Hibiscus Rose Whipped Body Butter

Hibiscus Rose Whipped Body Butter

I’ve been making my family’s lotion for a few years now and I think it’s safe to say I’ll never return to store bought versions. I love knowing these homemade products are not only safe but also nourishing to my kids sensitive and growing bodies.

Body butter is quite a bit heavier than standard lotions and is great for winter skin or for those with particularly dry constitutions, like myself.  It’s solid at room temp but melts upon contact.  You can apply it any time, although I like it best on warmed skin after a shower. Within a few minutes the butters will have absorbed into your skin – I promise you won’t stay oily forever!

This hibiscus rose body butter recipe is seriously divine!  Whipping the butter mixture creates the heavenly cloud-like appeal. For real, it takes all you have not to pop a little into your mouth!  Not that it would harm you… but I can’t imagine it tastes nearly as great as it feels!  It’s fluffy yet rich and powerfully nourishing…

I’m pretty big on infusing my life with love these days and rose is a seemingly natural fit with its iconic representation of love and heart fulfilling qualities. Rose is a great mood enhancer but it’s also a wonderful application for beautifying your skin with its high anti-oxidants and vitamins A & C. Hibiscus flower is something I intuitively grab when creating an uplifting tea blend. Come to find out it also has great properties for your skin (and hair) as well. It has a tonic effect with its alphahydroxy and amino acids – exfoliating, renewing, and rejuvenating your skin!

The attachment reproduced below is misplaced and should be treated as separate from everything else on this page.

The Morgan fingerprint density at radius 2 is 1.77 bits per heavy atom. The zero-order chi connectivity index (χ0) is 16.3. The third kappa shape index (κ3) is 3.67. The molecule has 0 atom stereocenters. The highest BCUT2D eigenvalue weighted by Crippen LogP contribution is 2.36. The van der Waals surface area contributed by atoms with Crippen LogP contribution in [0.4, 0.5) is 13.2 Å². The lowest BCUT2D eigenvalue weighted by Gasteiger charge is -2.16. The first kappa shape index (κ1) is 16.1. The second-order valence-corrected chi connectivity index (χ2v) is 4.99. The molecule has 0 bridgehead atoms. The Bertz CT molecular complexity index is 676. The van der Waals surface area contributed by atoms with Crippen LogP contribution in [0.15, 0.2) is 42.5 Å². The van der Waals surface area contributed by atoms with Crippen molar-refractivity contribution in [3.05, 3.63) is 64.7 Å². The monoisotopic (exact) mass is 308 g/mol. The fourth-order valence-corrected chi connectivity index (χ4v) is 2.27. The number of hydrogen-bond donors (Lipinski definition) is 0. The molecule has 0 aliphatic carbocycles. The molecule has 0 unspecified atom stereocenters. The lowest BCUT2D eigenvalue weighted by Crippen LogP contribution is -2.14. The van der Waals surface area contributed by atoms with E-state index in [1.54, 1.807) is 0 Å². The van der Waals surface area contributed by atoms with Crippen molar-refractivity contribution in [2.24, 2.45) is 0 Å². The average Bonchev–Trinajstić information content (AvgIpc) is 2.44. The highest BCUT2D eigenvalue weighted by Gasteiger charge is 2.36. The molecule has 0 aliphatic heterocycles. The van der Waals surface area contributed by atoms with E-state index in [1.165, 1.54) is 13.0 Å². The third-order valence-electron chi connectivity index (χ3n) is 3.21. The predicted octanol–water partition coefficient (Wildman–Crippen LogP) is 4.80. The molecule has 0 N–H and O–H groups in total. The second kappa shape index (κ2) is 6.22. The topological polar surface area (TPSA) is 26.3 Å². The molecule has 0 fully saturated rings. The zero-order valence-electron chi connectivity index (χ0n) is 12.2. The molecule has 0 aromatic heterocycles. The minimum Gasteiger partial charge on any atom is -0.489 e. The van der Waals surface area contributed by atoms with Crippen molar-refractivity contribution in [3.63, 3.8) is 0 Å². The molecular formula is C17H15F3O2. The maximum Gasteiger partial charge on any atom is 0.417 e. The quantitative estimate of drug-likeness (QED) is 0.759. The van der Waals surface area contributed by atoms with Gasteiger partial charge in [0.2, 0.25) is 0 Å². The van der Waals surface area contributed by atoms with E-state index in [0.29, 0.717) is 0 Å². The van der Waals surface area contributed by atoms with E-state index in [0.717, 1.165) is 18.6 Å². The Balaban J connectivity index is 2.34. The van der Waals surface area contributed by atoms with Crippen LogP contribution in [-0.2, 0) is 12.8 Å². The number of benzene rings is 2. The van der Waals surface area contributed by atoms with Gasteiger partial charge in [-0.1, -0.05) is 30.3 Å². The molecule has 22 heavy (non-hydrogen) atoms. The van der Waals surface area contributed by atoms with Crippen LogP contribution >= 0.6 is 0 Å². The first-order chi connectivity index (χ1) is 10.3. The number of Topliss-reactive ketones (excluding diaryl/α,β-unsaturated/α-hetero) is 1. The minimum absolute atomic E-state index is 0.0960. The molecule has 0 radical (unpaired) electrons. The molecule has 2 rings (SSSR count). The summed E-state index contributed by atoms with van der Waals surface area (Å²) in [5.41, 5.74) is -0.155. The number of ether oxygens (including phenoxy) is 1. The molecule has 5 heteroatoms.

Both of these flowers are absolutely beautiful and fragrant in their living form. Although the light aroma from the infused oil will not quite make it through in this mixture, I love knowing that I’ve captured their beauty – their essence – their vibe – and of course their nutrients into an oil I can so easily and happily use!  Have I mentioned how much I LOVE plants and all they selflessly offer?

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  • 2 oz hibiscus & rose infused avocado oil – see instructions below
  • 2 oz coconut oil
  • 4 oz shea butter
  • 3 tsp rose hip seed oil
  • 4 tsp beeswax
  • 1/2 tsp vitamin E
  • 20-25 drops essential oil of choice – If you happen to have rose essential oil on hand, go right ahead, this butter is worth it!  I chose (5-10 drops) ylang ylang, (10 drops) lavender, and (5 drops) patchouli


  1. Combine the rose oil, coconut oil, shea butter, rose hip seed oil, and beeswax into a heat safe bowl that can be used as a make-shift double boiler. I used my Kitchen Aide mixing bowl (since this is how I’m whipping my butter) to reduce the amount of oily dishes I’ll have to wash.
  2. Place the bowl into a pot of water and heat until the butter mix has just melted.
  3. Remove the mixture from heat and place into a freezer for quick cooling. Check on your butter every few minutes – you don’t want it to be completely frozen, but you do want it firm.  Don’t worry if you freeze it! Just let it warm back up to room temp. As you can see in the picture above, this butter mix was not quite ready – back into the freezer!
  4. Once firm add your essential oils and vitamin E.
  5. Whip at full speed until light and fluffy! Whipping by hand is totally doable… it just takes a little more effort!

Hibiscus Rose Infused Oil